Fiction podcasts are giving new form to the old art of the radio drama
Producers look to match success of Amazon TV series Homecoming, which began as a podcast
Long before our multi-screen, multi-platform world existed, people used to huddle around a radio to listen to the latest episode of a drama series. Today, this old art form has been given new life in the form of podcasts.
Fiction genres — like drama or horror — are a booming area in the podcast universe, which so far has been dominated by reality-based offerings featuring true crime, news or interviews.
That they're mobile and often free has also helped bring them to a larger audience than ever before.
New York-based podcast company Gimlet Media says fiction has untapped potential for audience growth in the podcast arena.
"Fiction really is our big bet for, like, groundbreaking new content that doesn't sound like anything else," says Nazanin Rafsanjani, Gimlet's vice-president for new show development.
The bet has already paid off: Gimlet's first scripted series, Homecoming, proved so popular that Amazon turned it into a Golden Globe-nominated TV series starring Julia Roberts and Canadian actor Stephan James.
"What's exciting about fiction is that you can tell any kind of story … if you have the right talent writing it and creating it."
Gimlet also produces the macabre tale The Horror of Dolores Roach and a comedy, Sandra, starring Kristen Wiig.
"The way you'd want to sit down and watch a movie or get super engrossed in a television show, that is how our fiction team really thinks about the projects that we take on," says Rafsanjani.
A Toronto team has taken Canadian plays and turned them into serials on the PlayME podcast, bringing homegrown talent to listeners around the world.
"We want playwrights to become a household name," says Laura Mullin, co-creator of PlayME and co-artistic director of Toronto's Expect Theatre.
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After 20 years in the Canadian theatre industry, Mullin and business partner Chris Tolley set out to put a bigger spotlight on Canadian writers and talent.
"We just wanted to have an opportunity to take the great work that we were seeing and let a larger audience [hear] it," she says.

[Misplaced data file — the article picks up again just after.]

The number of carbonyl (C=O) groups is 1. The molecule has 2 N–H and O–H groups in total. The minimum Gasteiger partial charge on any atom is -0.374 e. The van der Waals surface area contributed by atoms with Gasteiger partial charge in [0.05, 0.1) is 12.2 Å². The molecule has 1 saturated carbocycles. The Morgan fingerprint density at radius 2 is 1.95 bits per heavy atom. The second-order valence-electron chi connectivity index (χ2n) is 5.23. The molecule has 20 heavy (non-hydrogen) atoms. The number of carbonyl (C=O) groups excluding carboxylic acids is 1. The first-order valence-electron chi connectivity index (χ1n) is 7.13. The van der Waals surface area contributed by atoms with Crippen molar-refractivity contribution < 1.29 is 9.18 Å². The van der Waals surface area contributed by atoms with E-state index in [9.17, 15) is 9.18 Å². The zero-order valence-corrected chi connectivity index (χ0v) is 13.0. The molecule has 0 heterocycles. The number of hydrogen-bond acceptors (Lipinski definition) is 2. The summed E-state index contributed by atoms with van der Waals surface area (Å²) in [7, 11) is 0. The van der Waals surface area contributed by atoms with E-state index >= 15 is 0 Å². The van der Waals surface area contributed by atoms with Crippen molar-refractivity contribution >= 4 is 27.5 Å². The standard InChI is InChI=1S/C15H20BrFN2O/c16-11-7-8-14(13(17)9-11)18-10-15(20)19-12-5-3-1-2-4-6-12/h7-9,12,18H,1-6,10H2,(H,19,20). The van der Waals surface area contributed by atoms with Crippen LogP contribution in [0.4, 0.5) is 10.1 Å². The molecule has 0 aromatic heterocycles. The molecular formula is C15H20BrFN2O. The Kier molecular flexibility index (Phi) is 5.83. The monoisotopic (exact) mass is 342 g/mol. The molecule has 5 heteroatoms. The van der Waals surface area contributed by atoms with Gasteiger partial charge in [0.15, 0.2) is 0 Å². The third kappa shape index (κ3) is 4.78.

Since its launch in 2016, PlayME has received more than one million downloads in more than 90 countries, and has ranked as high as #2 in the Arts category on the iTunes chart.
"We've heard everything from people telling us that they're listening to learn English [to] people that are going out to [see] shows because they had heard a play," says Mullin.
She hopes programmers and artistic directors are also listening.
The PlayME catalogue, which is now on CBC's roster, features a diverse range of stories from coast to coast, with 60 per cent of the writers female and 60 per cent people of colour.
'Intimacy' of radio drama
Hannah Moscovitch, a Dora Award and Trillium Book Award winner, says podcasts make Canadian theatre much more accessible because audiences don't have to be local or shell out for pricey tickets.
"This way people can access the work all the time, whenever they want. I want people to be able to hear my work."
A series of letters she discovered inspired her to write the story about a young wife trying to get legal birth control in Ottawa in the 1920s, which has been turned into What A Young Wife Ought To Know.
"I loved the intimacy of radio drama," she says. "I'm happy that it's coming back in this way."
Gimlet's Rafsanjani sees the interest in, and development of, fiction podcasts only growing with the proliferation of household audio-capable devices like Google Home and Alexa.
"We are really just thinking about how people are going to consume audio in the next year or two years."
Fictional podcasts, Mullin says, bring us back to traditional storytelling.
"It is an opportunity for people to put down their screens and not stare at their phones and to listen and use the theatre of your imagination," says Mullin.
"Nothing is going to be as powerful as what you'll create in your mind yourself."
Here are four fiction podcasts on our radar.
Expect Theatre's PlayME is a new addition to the CBC Podcasts slate. The series showcases freshly recorded Canadian plays from some of the country's most notable playwrights. This season, five titles are available including Prairie Nurse, a story about two Filipino nurses in the 1960s adjusting to life in the Prairies, and Huff by award-winning Indigenous writer Cliff Cardinal.
Homecoming tells a mysterious story about a soldier who partakes in an experimental program for war vets. The original voice actors featured big names like Catherine Keener, Oscar Isaac and David Schwimmer. Its success as a podcast inspired an Amazon Prime adaptation starring Julia Roberts, Canadian actor Stephan James and Bobby Cannavale, with the series earning three Golden Globes nominations, including best drama series.
The Horror of Dolores Roach
Not for the faint of heart, this scripted horror stars Broadway actress Daphne Rubin-Vega as Dolores and Bobby Cannavale. Dolores, fresh from a 16-year prison stint, returns to her New York City neighbourhood to find it has drastically changed. She goes to extreme lengths to survive. It's a macabre tale that involves cannibalism, love, betrayal — and empanadas.
Imagine if 300 men, women and children suddenly vanished from a small Tennessee town. That's where Limetown begins. Each episode is guided by Lia Haddock, a journalist trying to figure out what happened and where they went. The dark, eerie show shot to number one on the iTunes charts after its debut in 2015. Its second season was released this past fall.